A New Angle on Hoof Wall Growth
By KC La Pierre, RJF, EP

Hoof wall growth - a simple function of the equine foot; or is it? We have been taught that the hoof takes about twelve months to grow from hairline to ground, that growth averages about 1/4 inch per month. This statement would qualify the common belief that hoof wall growth originates at the coronary band. I would like to take this opportunity to offer an alternative hypothesis. When I began to remove horseshoes and transition horses to barefoot, some five years ago, I began to notice a number of changes occurring that somehow challenged the accepted beliefs of how the hoof grows.

Example of barefoot horse; dotted line indicates inner wall. Consistency of width from toe to heel is observed more frequently in the barefoot horse. Note: no specific trim was applied to obtain level ground surface.

Most obvious to all involved was an increase in the growth rate of horn. The growth that was observed, however, was not so predominant at the coronary band where you would expect, but rather in wall thickness. If we are to accept the theory that the largest percentage of hoof growth occurs at the coronary band then this new growth should not have been possible at the distal end of the hoof capsule. But there it was, in the wall, sole, bars and frog. Wall thickness increased dramatically in as little as twelve weeks. Bars grew back down in far less time.

A number of questions began to develop. Was this truly new growth? What caused it, if it were? Was it simply a matter of increased circulation? What was the stimulus for this new growth? And most importantly, a very basic question that has not been clearly answered, in my opinion, how was the hoof wall growing?

I have made a number of observations in the barefoot hoof trimmed with the HPT Method (High Performance Trim). As stated, increased thickness of the wall became apparent. Secondly a diminishing of stress lines or growth lines just below the coronary band has been documented.

A visit with Dr. Robert Bowker, VMD, PhD at Michigan State University offered insight as to what may have been taking place in the newly de-shod hoof. In our discussions on hoof growth Dr. Bowker theorized that the increased growth being observed was being produced at the secondary laminae in direct response to stimuli. Simply put, this new growth was coming from the inside out. The question now became what were the stimuli? And was this new growth going to be beneficial to the barefoot horse? As I looked closer at this new growth it became clear that it was in fact coming from the inside out and not from the hairline - no huge surprise. Considering my belief that Structure + Function = Performance, it should follow that this increase in wall thickness would be of benefit to the hoof, but you must take into consideration that in the HPT Method hoof wall is not a major weight bearing component. It is however a major component in shock absorbency providing resistance. Now it was becoming increasingly apparent that the wall is much more complex and does play a huge role in managing shock, just not how we believed it to be.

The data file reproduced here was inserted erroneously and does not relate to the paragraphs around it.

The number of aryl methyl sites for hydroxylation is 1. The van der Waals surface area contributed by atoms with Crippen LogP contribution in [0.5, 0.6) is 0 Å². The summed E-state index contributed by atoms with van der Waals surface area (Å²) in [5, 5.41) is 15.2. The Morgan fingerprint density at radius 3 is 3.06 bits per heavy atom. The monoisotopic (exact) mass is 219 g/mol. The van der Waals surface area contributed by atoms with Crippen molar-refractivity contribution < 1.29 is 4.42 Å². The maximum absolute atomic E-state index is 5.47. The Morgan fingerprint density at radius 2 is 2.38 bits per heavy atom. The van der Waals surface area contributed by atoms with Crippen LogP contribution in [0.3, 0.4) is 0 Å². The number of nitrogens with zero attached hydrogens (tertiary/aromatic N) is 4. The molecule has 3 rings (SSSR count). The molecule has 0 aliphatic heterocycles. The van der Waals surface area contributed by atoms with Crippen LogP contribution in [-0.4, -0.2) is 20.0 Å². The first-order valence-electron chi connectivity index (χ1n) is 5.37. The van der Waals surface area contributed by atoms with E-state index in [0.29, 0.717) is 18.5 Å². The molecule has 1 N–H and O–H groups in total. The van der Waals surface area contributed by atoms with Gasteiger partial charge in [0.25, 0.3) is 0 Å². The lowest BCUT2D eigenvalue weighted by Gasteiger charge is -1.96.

In my teaching of the HPT Method students often mistook what I will label as the "inner wall" for the white line. What my students were observing was the area of hoof wall adjacent to and outside of the white line (stratum internum). Was this area of hoof wall the same as the outer wall with moisture content being the only difference? It is believed by most experts that the innermost wall contains a higher percentage of moisture than the outer portion of wall and I do agree with this. It is this moisture in part that allows the inner wall to deform and absorb concussion that the outer wall is not meant to take. That's correct; I did say that the outer wall was not meant to take concussion. I propose that the hoof wall is far more complex than previously considered and that the outer wall and inner wall are distinctly different with the growth for each originating from two opposing, very definable areas.

Example of a barefoot domestic horse, untouched for several months

First let's take a look at how we believe the hoof wall grows. In most modern texts on hoof wall growth it is stated that the hoof wall grows from coronary band originating at the papillae. In a recently released textbook by Dr. Hiltrud Strasser, "Hoofcare Specialist's Handbook: Hoof Orthopedics and Holistic Lameness Rehabilitation", this description of hoof wall growth was given: "the papillae produce around themselves very hard horn in a spiral shape. Between the papillae, soft and sticky horn is formed, which glues together the hard spiral horn tubules, resulting in the hoof. The constant horn production at the coronary band bulge causes the hoof wall to grow down toward the ground." (Strasser and Kells, 2001)